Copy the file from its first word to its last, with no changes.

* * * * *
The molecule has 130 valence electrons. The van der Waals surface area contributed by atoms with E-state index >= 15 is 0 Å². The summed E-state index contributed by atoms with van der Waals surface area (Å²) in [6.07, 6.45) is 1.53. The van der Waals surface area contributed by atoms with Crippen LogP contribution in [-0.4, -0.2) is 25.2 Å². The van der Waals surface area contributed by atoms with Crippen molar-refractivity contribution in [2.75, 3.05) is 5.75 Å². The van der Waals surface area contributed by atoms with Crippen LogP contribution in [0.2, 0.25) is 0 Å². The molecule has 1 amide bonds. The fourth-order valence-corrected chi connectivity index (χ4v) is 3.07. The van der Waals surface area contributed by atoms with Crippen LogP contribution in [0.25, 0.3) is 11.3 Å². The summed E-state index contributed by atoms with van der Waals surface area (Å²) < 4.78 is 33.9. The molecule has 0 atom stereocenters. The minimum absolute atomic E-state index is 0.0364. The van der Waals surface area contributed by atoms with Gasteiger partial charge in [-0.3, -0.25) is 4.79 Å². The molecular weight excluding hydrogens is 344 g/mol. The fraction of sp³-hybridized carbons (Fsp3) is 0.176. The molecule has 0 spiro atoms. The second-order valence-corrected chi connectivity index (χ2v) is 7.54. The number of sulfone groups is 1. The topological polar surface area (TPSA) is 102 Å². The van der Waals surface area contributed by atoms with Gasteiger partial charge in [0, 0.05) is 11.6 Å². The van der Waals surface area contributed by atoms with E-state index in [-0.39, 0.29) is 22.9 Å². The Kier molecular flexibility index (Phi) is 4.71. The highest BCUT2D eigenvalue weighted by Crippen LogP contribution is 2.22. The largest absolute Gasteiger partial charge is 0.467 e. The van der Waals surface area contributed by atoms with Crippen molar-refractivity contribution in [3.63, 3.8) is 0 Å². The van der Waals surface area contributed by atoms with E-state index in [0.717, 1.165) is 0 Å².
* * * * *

The molecule has 130 valence electrons. The van der Waals surface area contributed by atoms with E-state index >= 15 is 0 Å². The summed E-state index contributed by atoms with van der Waals surface area (Å²) in [6.07, 6.45) is 1.53. The van der Waals surface area contributed by atoms with Crippen LogP contribution in [-0.4, -0.2) is 25.2 Å². The van der Waals surface area contributed by atoms with Crippen molar-refractivity contribution in [2.75, 3.05) is 5.75 Å². The van der Waals surface area contributed by atoms with Crippen LogP contribution in [0.2, 0.25) is 0 Å². The molecule has 1 amide bonds. The fourth-order valence-corrected chi connectivity index (χ4v) is 3.07. The van der Waals surface area contributed by atoms with Crippen LogP contribution in [0.25, 0.3) is 11.3 Å². The summed E-state index contributed by atoms with van der Waals surface area (Å²) < 4.78 is 33.9. The molecule has 0 atom stereocenters. The minimum absolute atomic E-state index is 0.0364. The van der Waals surface area contributed by atoms with Gasteiger partial charge in [-0.3, -0.25) is 4.79 Å². The molecular weight excluding hydrogens is 344 g/mol. The fraction of sp³-hybridized carbons (Fsp3) is 0.176. The molecule has 0 spiro atoms. The second-order valence-corrected chi connectivity index (χ2v) is 7.54. The number of sulfone groups is 1. The topological polar surface area (TPSA) is 102 Å². The van der Waals surface area contributed by atoms with Gasteiger partial charge in [0, 0.05) is 11.6 Å². The van der Waals surface area contributed by atoms with E-state index in [-0.39, 0.29) is 22.9 Å². The Kier molecular flexibility index (Phi) is 4.71. The highest BCUT2D eigenvalue weighted by Crippen LogP contribution is 2.22. The largest absolute Gasteiger partial charge is 0.467 e. The van der Waals surface area contributed by atoms with Crippen molar-refractivity contribution in [3.63, 3.8) is 0 Å². The van der Waals surface area contributed by atoms with E-state index in [0.717, 1.165) is 0 Å².